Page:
Editors' ChoiceImmunology

Keeping the Peace: Skin Sentinels Maintain Immune Tolerance

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Science Translational Medicine  23 May 2012:
Vol. 4, Issue 135, pp. 135ec88
DOI: 10.1126/scitranslmed.3004310

Being “thick-skinned” may now apply to more than emotional reactivity. Immune regulation in peripheral tissues, such as the skin, is essential to maintaining tissue homeostasis. Dendritic cells (DCs) have been implicated in immune regulation in the skin of mice; however, their role in humans is less well defined. Chu et al. build on prior work to demonstrate that human skin contains specialized DCs that keep the peace by maintaining tolerance to self-antigens and reduce transplant rejection.

DCs are specialized immune cells that present antigens to T cells; they have the unique ability to translate microbial triggers, such as double-stranded RNA present in viruses, into T cell activating signals. When licensed by innate triggers, DCs can initiate T cell responses that result in the development of immune effector T cells and long-term memory. However, in some conditions DCs also maintain immune tolerance to self and contribute to tissue homeostasis. Chu et al. examine this latter function by isolating DCs directly from human skin. The authors observe that CD141+ DCs, but not another type of skin-resident DC, can process and present a model self-antigen, suggesting that these cells could be important in preventing autoreactivity to dead or dying cells. Indeed, CD141+ DC produced interleukin-10 and induced CTLA4high CD25+ regulatory T cells. In contrast to CD25+ cells induced by another skin DC subset, CD141+-induced CD25+ T cells were able to suppress other effector T cells from expanding, prevent graft rejection in a model of graft-versus-host disease, and inhibited tumor alloimmunity to melanoma. Cells with similar function from the blood could be induced with vitamin D3, suggesting that these cells may be useful in a clinical transplant setting or could trigger vitamin D–mediated immune suppression. Indeed, this connection with vitamin D suggests that ultraviolet-induced vitamin D signaling may influence a variety of inflammatory skin diseases by invoking these tolerance-inducing cells.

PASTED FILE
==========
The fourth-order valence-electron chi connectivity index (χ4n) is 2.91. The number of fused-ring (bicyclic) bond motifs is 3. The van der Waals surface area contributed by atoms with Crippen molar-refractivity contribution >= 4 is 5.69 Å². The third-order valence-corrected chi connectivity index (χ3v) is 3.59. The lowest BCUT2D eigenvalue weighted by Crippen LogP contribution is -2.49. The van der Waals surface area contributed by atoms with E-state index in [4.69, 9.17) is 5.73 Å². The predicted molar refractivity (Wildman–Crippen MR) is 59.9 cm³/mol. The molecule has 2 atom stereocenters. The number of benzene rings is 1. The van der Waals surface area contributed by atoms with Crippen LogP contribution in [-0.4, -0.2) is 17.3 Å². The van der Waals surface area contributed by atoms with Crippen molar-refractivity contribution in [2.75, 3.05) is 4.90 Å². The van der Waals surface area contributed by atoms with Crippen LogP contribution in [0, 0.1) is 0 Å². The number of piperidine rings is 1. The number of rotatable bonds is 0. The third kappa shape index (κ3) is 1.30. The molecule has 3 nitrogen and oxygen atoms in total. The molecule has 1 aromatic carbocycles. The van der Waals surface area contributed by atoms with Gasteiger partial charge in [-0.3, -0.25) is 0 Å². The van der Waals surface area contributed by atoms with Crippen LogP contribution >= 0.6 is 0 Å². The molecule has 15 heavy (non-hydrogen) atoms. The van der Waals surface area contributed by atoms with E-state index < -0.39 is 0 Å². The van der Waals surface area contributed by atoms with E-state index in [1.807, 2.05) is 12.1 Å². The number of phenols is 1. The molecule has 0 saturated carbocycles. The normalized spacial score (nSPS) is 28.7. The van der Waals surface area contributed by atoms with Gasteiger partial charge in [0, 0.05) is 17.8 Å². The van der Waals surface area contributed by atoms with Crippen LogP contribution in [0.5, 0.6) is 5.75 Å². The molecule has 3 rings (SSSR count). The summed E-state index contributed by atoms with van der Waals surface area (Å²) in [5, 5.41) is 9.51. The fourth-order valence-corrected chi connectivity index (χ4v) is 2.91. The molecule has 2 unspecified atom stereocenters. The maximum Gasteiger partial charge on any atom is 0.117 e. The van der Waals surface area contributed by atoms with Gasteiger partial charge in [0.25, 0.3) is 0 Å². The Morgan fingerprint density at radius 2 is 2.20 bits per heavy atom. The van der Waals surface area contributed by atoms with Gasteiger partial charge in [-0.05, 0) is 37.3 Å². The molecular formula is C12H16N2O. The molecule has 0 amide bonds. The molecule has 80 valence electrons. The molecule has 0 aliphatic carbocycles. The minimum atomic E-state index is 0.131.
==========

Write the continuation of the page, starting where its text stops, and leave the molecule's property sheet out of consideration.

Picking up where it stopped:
C.-C. Chu et al., Resident CD141 (BDCA3)+ dendritic cells in human skin produce IL-10 and induce regulatory T cells that suppress skin inflammation. J. Exp. Med. 209, 935–945 (2012). [Abstract]

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